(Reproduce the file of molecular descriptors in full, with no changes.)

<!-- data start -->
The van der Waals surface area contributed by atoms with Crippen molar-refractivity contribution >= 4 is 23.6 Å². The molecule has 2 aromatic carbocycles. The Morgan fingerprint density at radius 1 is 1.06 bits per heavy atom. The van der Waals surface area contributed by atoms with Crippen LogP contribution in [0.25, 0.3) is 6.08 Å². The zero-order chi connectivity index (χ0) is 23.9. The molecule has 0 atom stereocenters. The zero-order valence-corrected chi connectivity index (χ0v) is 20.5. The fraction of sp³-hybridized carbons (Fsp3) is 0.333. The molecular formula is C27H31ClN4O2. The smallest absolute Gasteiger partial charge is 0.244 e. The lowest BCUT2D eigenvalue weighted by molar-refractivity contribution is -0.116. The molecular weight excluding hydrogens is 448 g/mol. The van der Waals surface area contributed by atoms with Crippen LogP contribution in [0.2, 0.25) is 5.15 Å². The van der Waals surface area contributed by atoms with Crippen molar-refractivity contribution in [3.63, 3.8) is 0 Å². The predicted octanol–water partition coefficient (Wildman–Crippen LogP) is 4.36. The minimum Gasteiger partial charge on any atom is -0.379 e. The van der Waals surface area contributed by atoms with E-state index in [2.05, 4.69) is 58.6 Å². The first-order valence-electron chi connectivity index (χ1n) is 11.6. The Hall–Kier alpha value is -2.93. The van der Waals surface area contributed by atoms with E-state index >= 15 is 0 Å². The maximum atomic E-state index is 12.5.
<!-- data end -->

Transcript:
The van der Waals surface area contributed by atoms with Crippen molar-refractivity contribution >= 4 is 23.6 Å². The molecule has 2 aromatic carbocycles. The Morgan fingerprint density at radius 1 is 1.06 bits per heavy atom. The van der Waals surface area contributed by atoms with Crippen LogP contribution in [0.25, 0.3) is 6.08 Å². The zero-order chi connectivity index (χ0) is 23.9. The molecule has 0 atom stereocenters. The zero-order valence-corrected chi connectivity index (χ0v) is 20.5. The fraction of sp³-hybridized carbons (Fsp3) is 0.333. The molecular formula is C27H31ClN4O2. The smallest absolute Gasteiger partial charge is 0.244 e. The lowest BCUT2D eigenvalue weighted by molar-refractivity contribution is -0.116. The molecular weight excluding hydrogens is 448 g/mol. The van der Waals surface area contributed by atoms with Crippen LogP contribution in [0.2, 0.25) is 5.15 Å². The van der Waals surface area contributed by atoms with Crippen molar-refractivity contribution in [3.63, 3.8) is 0 Å². The predicted octanol–water partition coefficient (Wildman–Crippen LogP) is 4.36. The minimum Gasteiger partial charge on any atom is -0.379 e. The van der Waals surface area contributed by atoms with E-state index in [2.05, 4.69) is 58.6 Å². The first-order valence-electron chi connectivity index (χ1n) is 11.6. The Hall–Kier alpha value is -2.93. The van der Waals surface area contributed by atoms with E-state index >= 15 is 0 Å². The maximum atomic E-state index is 12.5.